Charities struggling to attract donations want to be allowed to fundraise through ATMs.
They have reported falls in fundraising revenue of 20pc to 40pc in the past few years.
"All Irish charities have suffered a huge drop in donations from the public," Dermot Kirwan, spokesman for Friends of the Elderly said.
"Many have had to cut down on services, leaving thousands of vulnerable people without the vital supports."
The charity is urging the Government, which now has control of most of the retail banking system, to allow people to 'give in an instant' by making a donation when they use an ATM. Donations made in this way are listed on bank statements, which can later be used to claim tax relief.
Ruth Guy, from Barnardos said it was finding it increasingly difficult to raise funds as donors' personal circumstances deteriorated.
"A lot of them (donors) are calling us and saying they can't afford to continue to give us money, which is completely understandable," Ms Guy said.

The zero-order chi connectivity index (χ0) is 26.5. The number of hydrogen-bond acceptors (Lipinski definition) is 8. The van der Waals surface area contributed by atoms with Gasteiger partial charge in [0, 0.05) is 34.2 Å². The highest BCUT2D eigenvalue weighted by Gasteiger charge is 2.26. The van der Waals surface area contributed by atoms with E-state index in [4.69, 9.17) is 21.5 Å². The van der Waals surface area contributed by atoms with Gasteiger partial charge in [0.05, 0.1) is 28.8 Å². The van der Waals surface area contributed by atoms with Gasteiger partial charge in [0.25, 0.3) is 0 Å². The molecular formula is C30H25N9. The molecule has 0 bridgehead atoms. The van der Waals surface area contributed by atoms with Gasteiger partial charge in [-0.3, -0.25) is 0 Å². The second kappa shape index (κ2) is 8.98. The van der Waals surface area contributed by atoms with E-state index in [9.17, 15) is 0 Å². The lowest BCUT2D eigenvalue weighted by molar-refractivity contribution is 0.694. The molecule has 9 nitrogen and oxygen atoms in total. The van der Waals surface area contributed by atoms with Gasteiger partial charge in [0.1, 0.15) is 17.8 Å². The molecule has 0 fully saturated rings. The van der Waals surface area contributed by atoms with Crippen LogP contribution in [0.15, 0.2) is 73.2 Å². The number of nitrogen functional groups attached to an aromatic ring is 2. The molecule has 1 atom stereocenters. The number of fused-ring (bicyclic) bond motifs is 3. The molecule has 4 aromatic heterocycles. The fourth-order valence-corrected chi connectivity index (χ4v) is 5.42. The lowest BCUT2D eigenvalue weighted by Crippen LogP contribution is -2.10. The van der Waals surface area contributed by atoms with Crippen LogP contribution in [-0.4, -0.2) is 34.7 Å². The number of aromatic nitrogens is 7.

Other charities that provide aid at home and abroad are feeling the pinch.
"The public mood is fragile. People are worried about their own circumstances," Eamonn Meehan from Trocaire said.
"There is no doubt that after the Budget, we will all have less money, so I think for organisations like Trocaire, it is a worrying time."
Charity experts also said there was now a "jaded" reaction to international humanitarian disasters.
Haven, a charity that builds homes in Haiti, said there had been a very positive response from donors to the appeal after the earthquake in the poverty-stricken country, but just €13,000 was raised for a later appeal following the outbreak of cholera there.
"I would put it at about 60pc to 70pc (of people being) jaded and I would put the rest that they just don't have the money," Haven's operations director Anne Maguire said.
Mr Kirwan believes that the 'give in an instant' option of donating to charities though cash machines will be welcomed by the public and will be a big boost to charities.
He also called on shops to encourage customers to 'round up the euro' when using a debit or credit card, with the extra money going to charity.